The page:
Batting practice pitchers are to wear masks, dugout telephones disinfected after each use. Players may not touch their face to give signs, and they’re not allowed to lick their fingers. Teams are encouraged to hold meetings outdoors, players spread apart.

Protocols include details on testing for team staff, who are divided into three tiers. All others may not enter clubhouses, dugouts and the field.

Seats in the empty stands near the dugout should be used to maintain distance, according to diagrams in the manual, and the next day’s starting pitcher can’t sit in the dugout. Everyone must keep their distance during “The Star-Spangled Banner” and “God Bless America,”

Fielders are “encouraged to retreat several steps away from the baserunner” between pitches. First and third base coaches are not to approach baserunners or umpires, and players should not socialize with opponents.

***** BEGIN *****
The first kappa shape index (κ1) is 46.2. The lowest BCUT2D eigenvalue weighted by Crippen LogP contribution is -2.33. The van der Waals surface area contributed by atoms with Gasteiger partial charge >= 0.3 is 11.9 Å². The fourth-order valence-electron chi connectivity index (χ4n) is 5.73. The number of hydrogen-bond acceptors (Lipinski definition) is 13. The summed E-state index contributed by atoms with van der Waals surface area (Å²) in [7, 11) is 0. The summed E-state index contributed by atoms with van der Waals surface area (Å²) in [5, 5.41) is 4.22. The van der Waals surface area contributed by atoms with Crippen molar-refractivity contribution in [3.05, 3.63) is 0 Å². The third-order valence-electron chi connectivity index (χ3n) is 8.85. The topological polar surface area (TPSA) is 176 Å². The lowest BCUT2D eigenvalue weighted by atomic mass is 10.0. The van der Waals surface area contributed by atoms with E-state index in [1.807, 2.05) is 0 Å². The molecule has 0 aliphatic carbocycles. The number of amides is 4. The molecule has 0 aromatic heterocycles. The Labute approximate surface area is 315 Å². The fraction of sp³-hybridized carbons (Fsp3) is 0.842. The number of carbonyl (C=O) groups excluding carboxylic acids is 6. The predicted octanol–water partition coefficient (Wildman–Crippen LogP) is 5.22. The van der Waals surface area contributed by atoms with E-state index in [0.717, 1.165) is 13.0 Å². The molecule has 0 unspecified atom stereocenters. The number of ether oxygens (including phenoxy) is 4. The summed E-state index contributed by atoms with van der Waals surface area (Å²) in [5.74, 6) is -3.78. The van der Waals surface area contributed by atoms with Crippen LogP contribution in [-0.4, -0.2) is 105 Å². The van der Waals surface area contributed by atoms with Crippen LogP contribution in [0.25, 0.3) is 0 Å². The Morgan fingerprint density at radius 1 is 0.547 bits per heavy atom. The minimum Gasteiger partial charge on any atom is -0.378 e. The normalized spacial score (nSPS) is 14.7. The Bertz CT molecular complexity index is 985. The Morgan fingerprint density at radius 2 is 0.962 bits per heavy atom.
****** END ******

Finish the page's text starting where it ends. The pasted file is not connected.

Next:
Managers and coaches must wear masks while in the dugouts. The entire traveling party — including players — must wear personal protective equipment while on buses and flights. Restaurants are off limits on the road, including the ones in hotels, as are hotel fitness centers.

Scoreboard video is prohibited but music allowed. While there won’t be fans, at least not at the start, it will provide a familiar background audio for the telecasts critical to MLB’s bottom line.

A ball will be thrown away after it is touched by multiple players, and throwing the ball around the infield will be discouraged. Personnel who rub baseballs with mud for the umpires must use gloves.